In Chicago, the job is different. He’s not here to put the Blackhawks over the top at the end of their climb, he’s here to help the Blackhawks — particularly 18-year-old Connor Bedard — take their first steps up the mountain. It’s a different role, but one Perry seems to have embraced wholeheartedly.
“It’s a work in progress, obviously,” he said. “It’s not going to happen overnight. But at the same time, it’s the little things, day in and day out. What to do away from the rink, or things on the ice. Whatever it is, whatever he needs, I’ve told him just come see me. I’m a sounding board for him.”
In Chicago, part of Corey Perry’s job is to help the Blackhawks — particularly 18-year-old Connor Bedard — take their first steps up the mountain. (Michael Reaves / Getty Images)
Perry was one of the key veteran figures who staged a players-only meeting after what seemed like a routine loss to New Jersey on Sunday night, warning against complacency and preaching accountability and brotherhood. Life lessons like that go a long way on a team with a handful of rookies.
“The things that he says hold weight,” Murphy said. “He’s not just going to throw cliché terms and words out there. When he speaks about the game, it’s stuff that holds volume and playing the game the right way.”
That presence was felt just as strongly in Tampa, even among a decorated veteran group of All-Stars. Cooper needed to compose himself before even talking about Perry on Thursday morning. It sounded like he was talking about his own son.
“That’s a hard one to answer for me; I could be here all day,” Cooper said. “What he meant not only to this organization but to me personally. I don’t know where he’s going to end up in his career when he finally finishes, but I hope he’s back here with us. Because you’re not going to meet somebody more first class than Corey Perry — somebody that would just lay it all on the line to win. He was just a gem to have on this team, what he meant to the coaching staff and the bench. He was like an extension of us. He just gets it. Guys that get it, there’s not a ton of them out there. And he’s one of them, I’ll tell you that.”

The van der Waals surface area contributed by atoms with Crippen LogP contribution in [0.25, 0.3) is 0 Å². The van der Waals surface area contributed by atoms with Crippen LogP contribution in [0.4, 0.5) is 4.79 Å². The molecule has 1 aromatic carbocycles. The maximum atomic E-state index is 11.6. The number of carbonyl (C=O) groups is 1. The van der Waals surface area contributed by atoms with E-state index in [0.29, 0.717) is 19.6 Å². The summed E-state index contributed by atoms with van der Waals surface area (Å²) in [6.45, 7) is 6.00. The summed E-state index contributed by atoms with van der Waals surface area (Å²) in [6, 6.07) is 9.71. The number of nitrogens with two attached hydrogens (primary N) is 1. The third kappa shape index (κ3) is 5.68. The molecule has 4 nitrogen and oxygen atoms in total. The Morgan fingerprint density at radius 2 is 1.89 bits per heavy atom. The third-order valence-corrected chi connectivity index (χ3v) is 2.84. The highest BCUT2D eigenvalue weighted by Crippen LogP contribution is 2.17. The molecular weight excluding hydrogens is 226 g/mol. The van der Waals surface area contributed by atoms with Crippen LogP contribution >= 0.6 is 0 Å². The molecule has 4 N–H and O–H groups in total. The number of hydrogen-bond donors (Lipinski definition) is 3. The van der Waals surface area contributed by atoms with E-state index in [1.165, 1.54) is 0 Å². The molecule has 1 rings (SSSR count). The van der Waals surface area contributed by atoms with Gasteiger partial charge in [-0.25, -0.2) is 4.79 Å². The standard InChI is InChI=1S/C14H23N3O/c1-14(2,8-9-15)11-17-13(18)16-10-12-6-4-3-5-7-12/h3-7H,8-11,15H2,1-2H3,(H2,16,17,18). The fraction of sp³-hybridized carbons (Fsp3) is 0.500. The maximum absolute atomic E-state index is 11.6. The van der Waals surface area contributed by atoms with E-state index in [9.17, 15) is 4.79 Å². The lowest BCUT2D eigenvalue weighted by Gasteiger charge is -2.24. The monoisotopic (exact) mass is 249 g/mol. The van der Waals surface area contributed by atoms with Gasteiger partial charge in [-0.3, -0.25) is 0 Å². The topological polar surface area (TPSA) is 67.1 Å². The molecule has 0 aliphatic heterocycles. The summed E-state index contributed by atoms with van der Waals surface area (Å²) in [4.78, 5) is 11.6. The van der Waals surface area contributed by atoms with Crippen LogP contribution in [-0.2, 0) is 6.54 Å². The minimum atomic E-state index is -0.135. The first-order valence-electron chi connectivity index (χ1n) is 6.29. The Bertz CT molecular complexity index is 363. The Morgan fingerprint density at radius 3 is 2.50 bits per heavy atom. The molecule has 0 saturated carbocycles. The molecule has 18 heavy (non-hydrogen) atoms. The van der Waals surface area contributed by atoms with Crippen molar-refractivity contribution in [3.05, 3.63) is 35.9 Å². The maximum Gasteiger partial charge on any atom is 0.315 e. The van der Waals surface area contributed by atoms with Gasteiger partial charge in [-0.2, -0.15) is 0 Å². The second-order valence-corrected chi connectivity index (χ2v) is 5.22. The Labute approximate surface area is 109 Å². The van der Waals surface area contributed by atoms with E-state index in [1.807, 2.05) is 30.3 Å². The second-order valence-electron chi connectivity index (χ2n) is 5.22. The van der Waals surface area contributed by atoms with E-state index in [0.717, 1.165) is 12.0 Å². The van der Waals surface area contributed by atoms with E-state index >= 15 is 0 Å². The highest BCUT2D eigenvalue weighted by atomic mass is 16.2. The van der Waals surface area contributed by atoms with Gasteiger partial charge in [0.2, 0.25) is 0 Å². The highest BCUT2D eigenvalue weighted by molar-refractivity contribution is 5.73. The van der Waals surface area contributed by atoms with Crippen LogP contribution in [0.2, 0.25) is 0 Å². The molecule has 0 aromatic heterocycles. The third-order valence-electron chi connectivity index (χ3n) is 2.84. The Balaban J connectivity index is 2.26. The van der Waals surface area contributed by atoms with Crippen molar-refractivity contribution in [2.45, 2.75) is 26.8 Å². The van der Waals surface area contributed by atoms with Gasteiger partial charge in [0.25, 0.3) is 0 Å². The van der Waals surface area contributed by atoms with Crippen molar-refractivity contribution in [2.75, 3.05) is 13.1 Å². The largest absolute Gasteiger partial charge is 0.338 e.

Richardson had Perry as an assistant in Montreal and had a similar perspective on the cagey vet. Richardson told a story about how Perry “barked” at his teammates on the bench during a simple practice drill in which they were working on dump-ins. A couple of turnovers at the blue line set him off.
The standard is always the standard, no matter the situation.
“It makes the coach’s job a lot easier because I think the player will be a lot more fearful hearing from him than me,” Richardson said. “(It’s) like a parent, ‘Make your bed and take out the trash.’ It becomes like old hat. They don’t want to hear it anymore. But when your peer tells you to, you pick up your socks and you do it right the next time. That’s what he brings.”
If Richardson is Dad, Perry and fellow vet Nick Foligno are the young Blackhawks’ big brothers, pushing the kids along in their own way — often while doling out the hockey equivalent of noogies and dead-arms to their opponents.
“I just think it’s the way we were taught to play the game (and) I think it’s the right way to play the game,” Foligno said. “You should never be easy to play against.”
For nearly two decades now, Perry has been anything but easy to play against. Easy to hate? Sure. Easy to get mad at? Oh, yeah. Easy to take a retaliation penalty against? For sure.
Easy to love? Well, yeah, that, too. But only if you’re wearing the same jersey as he is.
(Top photos of Corey Perry and Brad Marchand: Michael Reaves / Getty Images and Bill Smith / NHLI via Getty Images)